In this conclusion to his series on Trinitarian Theology Dr Anthony Lowes does more than simply "defend" an idea. He provides a rich but one of the most succinct summaries I have ever read of how Trinitarian Theology slowly emerged over the course of more than three centuries and came to be embedded as a core concept in Catholic thinking in both the East and the West. As he points out though, and if you keep reasonably current with developments in theological thinking, you might appreciate the debate is still not completely over a further seventeen centuries later. You'll find this an essay that is both sympathetic to the traditions of Catholicism that gave us the concept of a Trinitarian God but which is also sympathetic to the revisiting of how we Catholics express and think about our dogmas in the light of what was discerned at the Second Vatican Council. This series of commentaries is a "keeper" and worthy of quiet reflection over an extended period. Thank you to Tony Lowes for sharing it with us.
Three phases of trinitarian consciousness...
What arose in Christian consciousness from the text and patent subtext of the Christian scriptures is best dealt with in the three phases or stages nominated by Anthony Kelly. There is first the apologetic phase; second, the dogmatic phase and, finally, theological development.
Primitive attempts to image the Trinity took the form of Semitic imaging in which the Son and the Spirit were conceived as angels after the manner of the visitation to Abraham [Gen 18: 1-16] and of the vision of the seraphim [Isaiah 6:1-3]. Such envisioning developed via the apocalyptic and rabbinic notion of the angelic witnesses or paracletes standing to the right and left of the divine throne. This led very quickly to a subordinationist position, which solidified in the thought of the Ebionites.
Partly as an antidote to such Judaeo-Christian thought forms, the notion of the Logos was invoked to name the second within the mystery of God. But even here, the Logos (Son) tended to be thought of as God of the second order and the Spirit as a servant of the latter. Two writers using Logos theology were Justin Martyr [d. 165] and Irenaeus of Lyons [d. 202]. To Justin's credit, he drew the term from John and wedded it with understandings arising from Platonic and Stoic philosophy, and Jewish speculation as found in Philo. In this sense, his theology could aptly be called dialogical.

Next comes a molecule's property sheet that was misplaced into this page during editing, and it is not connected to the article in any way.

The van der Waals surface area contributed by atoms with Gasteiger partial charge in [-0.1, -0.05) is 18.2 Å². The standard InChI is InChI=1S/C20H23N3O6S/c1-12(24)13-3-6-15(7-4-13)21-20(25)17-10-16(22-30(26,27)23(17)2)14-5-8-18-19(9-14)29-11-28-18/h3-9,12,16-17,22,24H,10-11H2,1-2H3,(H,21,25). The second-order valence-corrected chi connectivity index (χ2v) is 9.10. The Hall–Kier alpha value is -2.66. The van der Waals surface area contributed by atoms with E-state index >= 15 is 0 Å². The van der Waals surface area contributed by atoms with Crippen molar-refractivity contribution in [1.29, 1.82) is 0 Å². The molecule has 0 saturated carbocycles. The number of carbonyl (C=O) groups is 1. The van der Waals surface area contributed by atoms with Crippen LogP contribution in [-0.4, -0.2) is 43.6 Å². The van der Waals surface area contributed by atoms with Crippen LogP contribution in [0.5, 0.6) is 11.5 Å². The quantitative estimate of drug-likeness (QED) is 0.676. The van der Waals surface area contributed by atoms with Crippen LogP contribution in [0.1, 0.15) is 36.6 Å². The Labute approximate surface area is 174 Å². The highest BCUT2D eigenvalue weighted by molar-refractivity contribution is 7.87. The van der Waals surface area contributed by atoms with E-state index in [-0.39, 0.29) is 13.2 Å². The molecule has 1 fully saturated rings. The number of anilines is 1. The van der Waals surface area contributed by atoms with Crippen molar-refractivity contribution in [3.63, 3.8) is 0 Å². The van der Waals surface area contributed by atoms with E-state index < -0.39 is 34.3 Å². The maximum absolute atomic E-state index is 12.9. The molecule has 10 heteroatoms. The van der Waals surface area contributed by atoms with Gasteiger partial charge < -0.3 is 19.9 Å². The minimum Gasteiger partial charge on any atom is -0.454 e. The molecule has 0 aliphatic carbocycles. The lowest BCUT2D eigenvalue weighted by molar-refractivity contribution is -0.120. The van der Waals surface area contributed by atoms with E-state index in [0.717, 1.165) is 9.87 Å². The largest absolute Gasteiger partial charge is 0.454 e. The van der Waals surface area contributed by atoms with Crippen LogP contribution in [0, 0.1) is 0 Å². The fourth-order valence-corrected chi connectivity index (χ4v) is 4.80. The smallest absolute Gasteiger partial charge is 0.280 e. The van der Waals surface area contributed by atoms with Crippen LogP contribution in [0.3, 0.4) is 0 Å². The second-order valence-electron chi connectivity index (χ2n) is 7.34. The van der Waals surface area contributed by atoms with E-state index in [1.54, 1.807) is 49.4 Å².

What Irenaeus was faced with was a virulent Gnosticism in which the inhabitants of the late classical world had lost a sense of the order and beauty of the universe and were conscious of the great gulf between themselves, within the dark and corrupt cosmos, and God infinitely transcendent and unknowable. The only route to intimate encounter with God was ascension through various grades of gnosis (an intimate and privileged form of knowing) afforded by the several emanations of God, emanations which were intermediary between God and creation.
Irenaeus brilliantly pointed up the flaw in Gnostic thought, which conceived God as in some way materially constituted and divisible, and subject to degrees of attenuation. Irenaeus promulgated a notion of God as pure mind, pure spirit and that which emanated from God, therefore, as being inescapably of the substance it emanated from. His vision depended upon this sense of unity in God as the ground of the unity of the plan of salvation, which brought all creation to a head in Christ. In this rather vague fashion, Irenaeus laid the foundation for further trinitarian reflection.
But how was this emanation to be further understood? Did it mean, as Sabellius suggested, that there was the one divine essence and three energies, like the different kinds of influence which the sun's rays exert? Tertullian [d. 223] in the West and Origen [d. 254] in the East confronted this issue. Tertullian asserted that God was not divisible as the Gnostics suggested, nor simply One, only appearing in the economy as Three, as the Modalists were claiming.
God was unum [one being], but not unus [one person]; instead, one substance, but three persons. In this, Tertullian displayed sound insight, failing only because of the underlying framework of his thought, which worked at the level of Stoic metaphor rather than conceptual metaphysics. According to his view, the reality of God is like one great organism, vital and undivided. What rendered his thought ultimately deficient was its lack of precision.
Confronting Arius, the glittering syllogism and the crucial dilemma...
This was a deficiency which Origen's thought did not suffer from. Origen used the framework of Middle Platonism. What was inherently problematic in this structure was that personal emanation was considered to entail some form of subordinationism: some form of gradation was admitted into the divine substance. It was with these tools of thought that Origen had to confront Arius. According to G. L. Prestige:
Behind all expression of Arian thought, lay the hard and glittering syllogism that God is impassible [incapable of suffering]; Christ, being gennetos [begotten] was passible; therefore Christ was not God.